Perfect. I had some really tight hip flexors earlier this year, and sad to say I had not been doing any of the above. I should have known better. I had also added in deeper squats, thinking that would expand my flexibility (made the psoas tighter actually). That first stretch, plus a variation called the Atlas, really helped as did foam rolling (wasn’t ready for the tennis ball at that point – had to work up to that!). As usual, great article Lauren!

  2. Alex says

    Good article, thank you! I’m always looking for ways to loosen up my hip flexors. I have a question: when you say ” then get the person on the table to push back up whilst you resist them for 5 seconds” do you mean the other person will attempt to lift my leg up while I resist? The phrase “push back up” has me confused…

  3. Lauren says

    Wow, way to miss this. Sorry Alex. I will answer for future people with the same questions. No, assuming you are the one on the table being stretched, you will try to lift your leg up and the person stretching you will try to resist. Make that muscle work.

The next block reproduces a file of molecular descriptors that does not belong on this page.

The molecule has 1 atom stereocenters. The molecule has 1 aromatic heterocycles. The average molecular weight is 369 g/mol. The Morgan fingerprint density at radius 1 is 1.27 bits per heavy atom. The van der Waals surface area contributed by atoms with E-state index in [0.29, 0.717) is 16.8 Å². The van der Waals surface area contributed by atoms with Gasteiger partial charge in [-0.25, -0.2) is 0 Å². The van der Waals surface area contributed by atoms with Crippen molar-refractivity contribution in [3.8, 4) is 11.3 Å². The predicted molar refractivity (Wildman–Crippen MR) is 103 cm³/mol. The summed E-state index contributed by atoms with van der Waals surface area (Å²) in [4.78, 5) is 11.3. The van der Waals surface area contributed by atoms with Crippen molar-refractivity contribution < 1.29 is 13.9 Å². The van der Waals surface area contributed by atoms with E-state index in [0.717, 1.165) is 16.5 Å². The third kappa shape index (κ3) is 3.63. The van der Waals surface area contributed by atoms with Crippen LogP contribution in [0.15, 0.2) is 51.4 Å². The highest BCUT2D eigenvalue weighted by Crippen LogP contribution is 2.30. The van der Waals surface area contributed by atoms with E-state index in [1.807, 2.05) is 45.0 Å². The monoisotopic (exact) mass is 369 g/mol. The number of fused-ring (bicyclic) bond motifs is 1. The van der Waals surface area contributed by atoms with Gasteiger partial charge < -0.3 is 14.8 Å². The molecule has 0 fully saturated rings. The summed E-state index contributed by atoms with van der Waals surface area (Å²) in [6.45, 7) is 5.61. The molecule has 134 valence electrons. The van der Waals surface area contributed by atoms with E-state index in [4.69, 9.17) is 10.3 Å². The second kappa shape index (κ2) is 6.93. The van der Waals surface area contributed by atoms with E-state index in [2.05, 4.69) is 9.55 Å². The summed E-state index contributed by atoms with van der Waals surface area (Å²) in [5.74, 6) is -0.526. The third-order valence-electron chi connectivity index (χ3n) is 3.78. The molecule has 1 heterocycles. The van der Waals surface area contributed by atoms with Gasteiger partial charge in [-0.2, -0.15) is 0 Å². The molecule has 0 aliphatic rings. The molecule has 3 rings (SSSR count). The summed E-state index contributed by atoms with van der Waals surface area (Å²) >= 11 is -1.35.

4. Kathy McKenna says

    I had back surgery 1 year ago but prior to that I was bent forward up to 6 inches. My pcp Dr. did not believe in back surgery as he is a D.O. and put me off for 5 years. Finally I demanded that send me to a neurologist specializing in back surgery. My cousin is also a D.O. but recommended the surgeon as he fixed my cousin’s neck as he had a bulging disc and could not turn his head. Mine were in the L4-L5 area and L5-S1. I had surgery 1 year ago and still have back pain even though the removed 2 discs had new bone growth. My dr. said my hips were stuck in a flex position due to being bent forward 6″ for 5 years. What are the best exercises for me given that I have hardware in my back, 2 rods, 5 screws and a plastic cage around this? The surgeon said he was ordering a special back brace that goes to the thighs. I would love some advice. Kathy McKenna